In the heart of Fowey and above the church is the castellated tower of Place, sometimes called Place House. This has been the home of the Treffry family since the 13th century. During the middle ages the Treffrys became very wealthy merchants exporting tin, fish and wool. John Treffry was granted a knighthood by Henry Tudor. In 1475 Dame Elizabeth, wife of Thomas who was away fighting in France, rallied her household and successfully repelled the same French marauders who destroyed the church. Word has it that the defenders poured boiling lead, stripped from the roof, upon the heads of their attackers. The house was much damaged and what you see today is what remains of a 16th century rebuild incorporating fortifications against further assaults and also asserting the prestige of the owner. It was extensively remodelled by Joseph Thomas Treffry in the early nineteenth century. It is still occupied by the Treffry family as a private residence and is not open to the public. The best way to see Place is from the river.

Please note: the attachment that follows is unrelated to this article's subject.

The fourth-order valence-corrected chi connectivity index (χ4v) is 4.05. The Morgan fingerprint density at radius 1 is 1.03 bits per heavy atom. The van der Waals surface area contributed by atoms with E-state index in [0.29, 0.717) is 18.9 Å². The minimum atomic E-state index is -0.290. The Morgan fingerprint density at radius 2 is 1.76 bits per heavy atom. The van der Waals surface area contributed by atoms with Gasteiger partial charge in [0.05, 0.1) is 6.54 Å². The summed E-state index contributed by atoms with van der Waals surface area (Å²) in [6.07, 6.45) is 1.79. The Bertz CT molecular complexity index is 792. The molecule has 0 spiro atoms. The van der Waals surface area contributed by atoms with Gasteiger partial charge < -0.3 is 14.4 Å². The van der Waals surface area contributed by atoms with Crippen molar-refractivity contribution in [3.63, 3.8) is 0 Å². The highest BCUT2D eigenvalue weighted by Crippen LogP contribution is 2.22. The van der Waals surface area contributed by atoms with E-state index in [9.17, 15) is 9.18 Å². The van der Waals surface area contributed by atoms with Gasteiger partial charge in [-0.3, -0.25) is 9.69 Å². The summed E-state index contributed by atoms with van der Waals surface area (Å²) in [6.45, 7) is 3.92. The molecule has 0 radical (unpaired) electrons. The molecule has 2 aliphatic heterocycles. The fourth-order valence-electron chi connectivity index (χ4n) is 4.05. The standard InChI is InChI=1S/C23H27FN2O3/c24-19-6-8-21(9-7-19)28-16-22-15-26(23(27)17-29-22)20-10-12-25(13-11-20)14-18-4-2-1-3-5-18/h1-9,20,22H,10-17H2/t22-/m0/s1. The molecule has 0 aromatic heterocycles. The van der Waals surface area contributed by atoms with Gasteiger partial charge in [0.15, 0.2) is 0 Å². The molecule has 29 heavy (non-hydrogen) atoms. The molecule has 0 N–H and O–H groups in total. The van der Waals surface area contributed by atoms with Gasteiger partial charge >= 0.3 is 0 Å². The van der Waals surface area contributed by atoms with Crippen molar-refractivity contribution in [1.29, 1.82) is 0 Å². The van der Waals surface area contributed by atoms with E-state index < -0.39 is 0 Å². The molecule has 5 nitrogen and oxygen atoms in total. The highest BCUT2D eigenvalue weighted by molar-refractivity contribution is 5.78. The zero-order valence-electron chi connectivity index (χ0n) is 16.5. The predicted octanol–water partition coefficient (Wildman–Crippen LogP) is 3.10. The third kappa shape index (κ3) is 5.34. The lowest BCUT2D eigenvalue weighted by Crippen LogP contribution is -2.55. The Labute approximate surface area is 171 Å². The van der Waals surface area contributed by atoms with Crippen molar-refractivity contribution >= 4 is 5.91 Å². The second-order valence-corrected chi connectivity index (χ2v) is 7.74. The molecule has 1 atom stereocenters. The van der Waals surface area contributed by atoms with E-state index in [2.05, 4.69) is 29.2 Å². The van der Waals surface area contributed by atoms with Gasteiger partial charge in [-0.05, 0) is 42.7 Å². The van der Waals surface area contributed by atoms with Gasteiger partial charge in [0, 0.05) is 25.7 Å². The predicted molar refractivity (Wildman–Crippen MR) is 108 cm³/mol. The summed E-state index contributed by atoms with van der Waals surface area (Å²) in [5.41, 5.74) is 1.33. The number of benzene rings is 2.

Research Karen Ouzman
Sources: John Keast, The Story of Fowey,( Dyllansow Truran, 1987) ; John Keast, The King of Mid Cornwall: The Life of Joseph Thomas Treffry, 1782-1850 (Truro: Dyllansow Truran, 1982).